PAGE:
CHICAGO (Dow Jones)--Chicago Mercantile Exchange live cattle closed higher Monday in response to last week's better-than-expected cash cattle prices, buy stops and U.S. stock market advances.

Pork bellies ended up a tad. Feeder cattle posted a two-tiered settlement. And, lean hogs finished narrowly mixed.

Live cattle firmed from the start after packers on Friday paid up to $84 per hundredweight for cash-basis supplies. Fed cattle earlier in the week brought $78 to $82.

"Packer margins were on the mend and boxed beef prices were doing well enough to force packers' hand," a veteran cattle broker said. "If they didn't need them [cattle], they would not have bought them."

Live cattle traders quickly focused on cash after Friday's monthly U.S. Department of Agriculture cattle-on-feed report results were deemed a nonevent.

October and December ignited buy stops that caught the attention of funds, especially after December punched through the 40-day moving average resistance barrier.

And, besides the Dow's more than 100-point leap, live cattle bulls were motivated by higher Chicago Board of Trade corn and the weak U.S. dollar against some foreign currencies.

Deutsche Bank's involvement in the CME live cattle market was not visibly noticeable. However, some cattle traders believe Deutsche Bank may be working with a firm that is handling various accounts, which makes it easier to camouflage its efforts.

Deutsche Bank is restructuring some of its grains positions into the CME livestock sector amid a crackdown by U.S. regulators. The process was scheduled to begin Monday and conclude by the end of October.

"We noticed some speculative fund buying that might be tied to the Deutsche Bank situation," a brokerage firm's cattle trader said. "We bought December live cattle with that in mind."

Live cattle traders on Tuesday will wait for fed cattle developments as cash buyers and sellers continue to evaluate how many cattle will be available for sale this week.

Cattle market participants will maintain their watch for potential deliveries and Deutsche Bank's movement in live cattle and lean hog futures.

October live cattle settled 60 points higher at 84.70 cents a pound, and December closed 65 points higher at 86.45 cents.

October through January feeder cattle ended firm on live cattle buying, buy stops and November/January bull spreads.

Other feeder cattle contracts landed in bearish territory on profit-taking, futures' premiums to CME's feeder cattle index and expensive feed.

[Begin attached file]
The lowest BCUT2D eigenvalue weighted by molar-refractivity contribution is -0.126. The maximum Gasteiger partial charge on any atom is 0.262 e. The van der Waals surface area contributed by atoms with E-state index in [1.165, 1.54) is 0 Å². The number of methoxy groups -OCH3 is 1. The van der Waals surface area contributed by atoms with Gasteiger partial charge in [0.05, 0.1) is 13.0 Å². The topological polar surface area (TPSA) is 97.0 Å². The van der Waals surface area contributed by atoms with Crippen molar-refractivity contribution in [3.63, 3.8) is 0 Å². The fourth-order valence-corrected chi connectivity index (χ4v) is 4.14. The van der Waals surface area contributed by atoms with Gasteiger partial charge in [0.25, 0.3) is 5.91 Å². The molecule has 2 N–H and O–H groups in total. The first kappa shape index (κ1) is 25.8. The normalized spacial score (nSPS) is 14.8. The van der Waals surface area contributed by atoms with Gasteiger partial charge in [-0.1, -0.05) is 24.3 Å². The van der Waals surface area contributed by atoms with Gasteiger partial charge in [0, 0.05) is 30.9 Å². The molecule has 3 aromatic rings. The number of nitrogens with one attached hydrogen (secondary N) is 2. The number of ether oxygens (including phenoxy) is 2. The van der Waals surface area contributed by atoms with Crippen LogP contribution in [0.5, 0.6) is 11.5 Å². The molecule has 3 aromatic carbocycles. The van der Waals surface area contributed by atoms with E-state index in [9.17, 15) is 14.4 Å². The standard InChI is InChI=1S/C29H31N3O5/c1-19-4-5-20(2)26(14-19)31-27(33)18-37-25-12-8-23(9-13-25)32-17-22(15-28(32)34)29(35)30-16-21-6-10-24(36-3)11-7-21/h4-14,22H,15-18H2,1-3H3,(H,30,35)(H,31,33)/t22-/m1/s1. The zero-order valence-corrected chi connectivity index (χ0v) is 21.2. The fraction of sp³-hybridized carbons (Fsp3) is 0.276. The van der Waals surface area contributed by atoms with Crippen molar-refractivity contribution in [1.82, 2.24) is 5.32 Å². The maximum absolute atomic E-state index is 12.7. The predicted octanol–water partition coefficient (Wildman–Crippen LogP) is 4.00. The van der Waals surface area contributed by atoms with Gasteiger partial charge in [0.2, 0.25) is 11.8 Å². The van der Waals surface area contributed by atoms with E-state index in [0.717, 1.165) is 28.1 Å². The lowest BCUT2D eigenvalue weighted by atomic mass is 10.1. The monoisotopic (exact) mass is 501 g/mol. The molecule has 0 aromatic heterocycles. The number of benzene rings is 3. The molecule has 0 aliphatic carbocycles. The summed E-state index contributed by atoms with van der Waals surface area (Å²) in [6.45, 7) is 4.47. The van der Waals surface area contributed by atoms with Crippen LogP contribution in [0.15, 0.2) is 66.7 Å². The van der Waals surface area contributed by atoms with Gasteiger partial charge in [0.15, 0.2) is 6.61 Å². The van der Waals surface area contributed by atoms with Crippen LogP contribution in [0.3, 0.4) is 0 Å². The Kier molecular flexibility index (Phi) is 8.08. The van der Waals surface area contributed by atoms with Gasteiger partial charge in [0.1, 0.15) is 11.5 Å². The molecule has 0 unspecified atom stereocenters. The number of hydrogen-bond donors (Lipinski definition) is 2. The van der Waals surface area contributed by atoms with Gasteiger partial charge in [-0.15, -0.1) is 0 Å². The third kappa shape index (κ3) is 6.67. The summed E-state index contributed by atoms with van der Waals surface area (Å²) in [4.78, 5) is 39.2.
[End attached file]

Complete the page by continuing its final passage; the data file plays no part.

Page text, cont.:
October feeder cattle settled up 25 points at 94.80 cents, and November closed up 40 points at 95.52 cents.

Pork Complex

Lean hogs closed narrowly mixed on spreading into deferred contracts out of front months fueled by U.S. dollar softness, U.S. stock market firmness and CBOT corn's abrupt run-up.

Hog contracts fluctuated throughout the volume-challenged session as bullish and bearish traders alike strained for solid market leadership.

Hog bulls were encouraged by late Friday's modest pork cutout price increase and pockets of firm cash hog prices on Monday. Market shorts, however, downplayed fundamentals' influence on spot-December, whose expiration is almost two months away.

Bears also pointed to "excessive" daily hog slaughters, December and February premiums to CME's hog index, and both months' overbought chart conditions.

Hog futures participants were unmoved by confirmation that a pig in Minnesota contracted the H1N1 influenza, or swine flu, and Deutsche Bank's dealings with CME hogs.

"People finally get it that you can't get swine flu from eating pork," a CME livestock trader said. "If I'm a pig, I'd be more afraid of catching the flu from people than the other way around."

The trader also said that because Deutsche Bank doesn't have a trading desk on the CME trading floor, it is expected that they would "back door" their transactions through another operation. Furthermore, he said, their investments in CME hogs is probably relatively small compared with other commodities.

Cash hog bids are seen mostly steady to possibly weak on Tuesday. Processors are thought to have near-term supplies well in hand while conserving profitable profit margins.

Hog market bulls and bears again will probe for market direction primarily because of the ongoing disconnect between current fundamentals and spot-December futures.

December hogs ended down 5 points at 54.05 cents a pound. February finished up 2 points at 60.82 cents. The contract earlier hit a three-month high.

February pork bellies closed up 10 points at 81.95 cents a pound and in line with its 20-day moving average.

Other belly contracts were unquoted.

CME's weekly belly storage report will be released Tuesday after 5 p.m. EDT.

-By Theopolis Waters, Dow Jones Newswires; 312-559-4965;